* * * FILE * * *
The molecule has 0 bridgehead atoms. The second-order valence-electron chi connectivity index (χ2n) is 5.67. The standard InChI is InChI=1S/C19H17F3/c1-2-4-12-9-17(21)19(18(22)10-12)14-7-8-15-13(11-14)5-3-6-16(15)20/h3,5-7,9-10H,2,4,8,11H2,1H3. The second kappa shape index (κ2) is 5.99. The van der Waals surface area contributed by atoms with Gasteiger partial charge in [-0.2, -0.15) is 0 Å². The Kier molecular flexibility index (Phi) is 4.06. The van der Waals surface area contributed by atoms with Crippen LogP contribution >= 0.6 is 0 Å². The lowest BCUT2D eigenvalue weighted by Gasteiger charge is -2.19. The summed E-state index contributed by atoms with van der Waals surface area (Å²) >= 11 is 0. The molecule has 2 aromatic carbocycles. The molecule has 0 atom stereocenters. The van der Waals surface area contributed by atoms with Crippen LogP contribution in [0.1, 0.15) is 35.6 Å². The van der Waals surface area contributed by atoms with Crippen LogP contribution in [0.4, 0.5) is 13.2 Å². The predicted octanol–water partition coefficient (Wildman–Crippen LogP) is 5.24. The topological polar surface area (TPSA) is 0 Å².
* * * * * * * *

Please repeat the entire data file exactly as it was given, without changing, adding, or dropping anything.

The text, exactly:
The molecule has 0 bridgehead atoms. The second-order valence-electron chi connectivity index (χ2n) is 5.67. The standard InChI is InChI=1S/C19H17F3/c1-2-4-12-9-17(21)19(18(22)10-12)14-7-8-15-13(11-14)5-3-6-16(15)20/h3,5-7,9-10H,2,4,8,11H2,1H3. The second kappa shape index (κ2) is 5.99. The van der Waals surface area contributed by atoms with Gasteiger partial charge in [-0.2, -0.15) is 0 Å². The Kier molecular flexibility index (Phi) is 4.06. The van der Waals surface area contributed by atoms with Crippen LogP contribution >= 0.6 is 0 Å². The lowest BCUT2D eigenvalue weighted by Gasteiger charge is -2.19. The summed E-state index contributed by atoms with van der Waals surface area (Å²) >= 11 is 0. The molecule has 2 aromatic carbocycles. The molecule has 0 atom stereocenters. The van der Waals surface area contributed by atoms with Crippen LogP contribution in [0.1, 0.15) is 35.6 Å². The van der Waals surface area contributed by atoms with Crippen LogP contribution in [0.4, 0.5) is 13.2 Å². The predicted octanol–water partition coefficient (Wildman–Crippen LogP) is 5.24. The topological polar surface area (TPSA) is 0 Å².